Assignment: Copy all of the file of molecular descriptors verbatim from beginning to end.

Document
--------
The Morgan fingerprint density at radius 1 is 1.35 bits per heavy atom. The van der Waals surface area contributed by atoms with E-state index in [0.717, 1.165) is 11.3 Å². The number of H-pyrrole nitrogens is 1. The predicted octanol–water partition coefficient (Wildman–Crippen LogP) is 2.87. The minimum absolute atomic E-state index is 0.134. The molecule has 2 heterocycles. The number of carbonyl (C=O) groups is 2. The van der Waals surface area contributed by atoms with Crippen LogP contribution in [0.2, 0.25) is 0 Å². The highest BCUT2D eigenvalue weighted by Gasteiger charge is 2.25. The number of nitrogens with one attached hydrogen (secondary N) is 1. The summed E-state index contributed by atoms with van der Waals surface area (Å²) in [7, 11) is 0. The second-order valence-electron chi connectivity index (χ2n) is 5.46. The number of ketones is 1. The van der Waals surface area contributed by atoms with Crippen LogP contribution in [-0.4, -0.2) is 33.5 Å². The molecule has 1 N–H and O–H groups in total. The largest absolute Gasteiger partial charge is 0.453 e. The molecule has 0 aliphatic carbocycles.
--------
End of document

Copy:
The Morgan fingerprint density at radius 1 is 1.35 bits per heavy atom. The van der Waals surface area contributed by atoms with E-state index in [0.717, 1.165) is 11.3 Å². The number of H-pyrrole nitrogens is 1. The predicted octanol–water partition coefficient (Wildman–Crippen LogP) is 2.87. The minimum absolute atomic E-state index is 0.134. The molecule has 2 heterocycles. The number of carbonyl (C=O) groups is 2. The van der Waals surface area contributed by atoms with Crippen LogP contribution in [0.2, 0.25) is 0 Å². The highest BCUT2D eigenvalue weighted by Gasteiger charge is 2.25. The number of nitrogens with one attached hydrogen (secondary N) is 1. The summed E-state index contributed by atoms with van der Waals surface area (Å²) in [7, 11) is 0. The second-order valence-electron chi connectivity index (χ2n) is 5.46. The number of ketones is 1. The van der Waals surface area contributed by atoms with Crippen LogP contribution in [-0.4, -0.2) is 33.5 Å². The molecule has 1 N–H and O–H groups in total. The largest absolute Gasteiger partial charge is 0.453 e. The molecule has 0 aliphatic carbocycles.